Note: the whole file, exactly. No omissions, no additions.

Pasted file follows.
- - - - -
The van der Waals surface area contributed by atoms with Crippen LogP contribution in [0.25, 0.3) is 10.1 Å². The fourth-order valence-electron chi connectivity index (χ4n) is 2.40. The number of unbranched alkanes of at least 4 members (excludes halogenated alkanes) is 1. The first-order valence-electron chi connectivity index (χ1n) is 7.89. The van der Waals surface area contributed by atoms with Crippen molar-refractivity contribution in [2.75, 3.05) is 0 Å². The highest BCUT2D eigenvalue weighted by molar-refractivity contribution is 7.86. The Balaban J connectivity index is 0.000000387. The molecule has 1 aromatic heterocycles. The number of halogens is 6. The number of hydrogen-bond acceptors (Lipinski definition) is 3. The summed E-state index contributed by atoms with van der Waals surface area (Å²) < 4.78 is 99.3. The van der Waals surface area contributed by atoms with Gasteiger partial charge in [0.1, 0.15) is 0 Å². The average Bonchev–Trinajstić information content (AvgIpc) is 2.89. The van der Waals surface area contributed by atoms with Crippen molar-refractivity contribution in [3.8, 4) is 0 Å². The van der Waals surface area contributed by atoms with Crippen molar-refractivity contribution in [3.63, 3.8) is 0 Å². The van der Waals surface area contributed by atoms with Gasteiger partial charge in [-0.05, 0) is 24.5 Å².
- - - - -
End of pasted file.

The van der Waals surface area contributed by atoms with Crippen LogP contribution in [0.25, 0.3) is 10.1 Å². The fourth-order valence-electron chi connectivity index (χ4n) is 2.40. The number of unbranched alkanes of at least 4 members (excludes halogenated alkanes) is 1. The first-order valence-electron chi connectivity index (χ1n) is 7.89. The van der Waals surface area contributed by atoms with Crippen molar-refractivity contribution in [2.75, 3.05) is 0 Å². The highest BCUT2D eigenvalue weighted by molar-refractivity contribution is 7.86. The Balaban J connectivity index is 0.000000387. The molecule has 1 aromatic heterocycles. The number of halogens is 6. The number of hydrogen-bond acceptors (Lipinski definition) is 3. The summed E-state index contributed by atoms with van der Waals surface area (Å²) < 4.78 is 99.3. The van der Waals surface area contributed by atoms with Gasteiger partial charge in [0.1, 0.15) is 0 Å². The average Bonchev–Trinajstić information content (AvgIpc) is 2.89. The van der Waals surface area contributed by atoms with Crippen molar-refractivity contribution in [3.8, 4) is 0 Å². The van der Waals surface area contributed by atoms with Crippen molar-refractivity contribution in [3.63, 3.8) is 0 Å². The van der Waals surface area contributed by atoms with Gasteiger partial charge in [-0.05, 0) is 24.5 Å².